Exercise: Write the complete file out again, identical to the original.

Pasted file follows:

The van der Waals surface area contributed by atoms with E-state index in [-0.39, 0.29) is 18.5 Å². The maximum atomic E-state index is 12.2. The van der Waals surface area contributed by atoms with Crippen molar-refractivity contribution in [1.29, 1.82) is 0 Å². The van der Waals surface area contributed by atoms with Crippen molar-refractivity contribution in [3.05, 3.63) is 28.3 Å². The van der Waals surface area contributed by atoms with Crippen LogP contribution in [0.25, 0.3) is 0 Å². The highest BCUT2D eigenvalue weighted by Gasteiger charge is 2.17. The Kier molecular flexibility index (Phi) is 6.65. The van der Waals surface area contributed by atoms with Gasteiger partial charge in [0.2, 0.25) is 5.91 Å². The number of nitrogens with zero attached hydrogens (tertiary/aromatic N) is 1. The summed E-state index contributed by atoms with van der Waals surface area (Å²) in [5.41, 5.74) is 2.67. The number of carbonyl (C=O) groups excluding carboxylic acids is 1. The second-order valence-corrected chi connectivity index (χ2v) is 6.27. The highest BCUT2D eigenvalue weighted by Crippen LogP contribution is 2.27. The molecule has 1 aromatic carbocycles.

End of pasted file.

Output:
The van der Waals surface area contributed by atoms with E-state index in [-0.39, 0.29) is 18.5 Å². The maximum atomic E-state index is 12.2. The van der Waals surface area contributed by atoms with Crippen molar-refractivity contribution in [1.29, 1.82) is 0 Å². The van der Waals surface area contributed by atoms with Crippen molar-refractivity contribution in [3.05, 3.63) is 28.3 Å². The van der Waals surface area contributed by atoms with Crippen LogP contribution in [0.25, 0.3) is 0 Å². The highest BCUT2D eigenvalue weighted by Gasteiger charge is 2.17. The Kier molecular flexibility index (Phi) is 6.65. The van der Waals surface area contributed by atoms with Gasteiger partial charge in [0.2, 0.25) is 5.91 Å². The number of nitrogens with zero attached hydrogens (tertiary/aromatic N) is 1. The summed E-state index contributed by atoms with van der Waals surface area (Å²) in [5.41, 5.74) is 2.67. The number of carbonyl (C=O) groups excluding carboxylic acids is 1. The second-order valence-corrected chi connectivity index (χ2v) is 6.27. The highest BCUT2D eigenvalue weighted by Crippen LogP contribution is 2.27. The molecule has 1 aromatic carbocycles.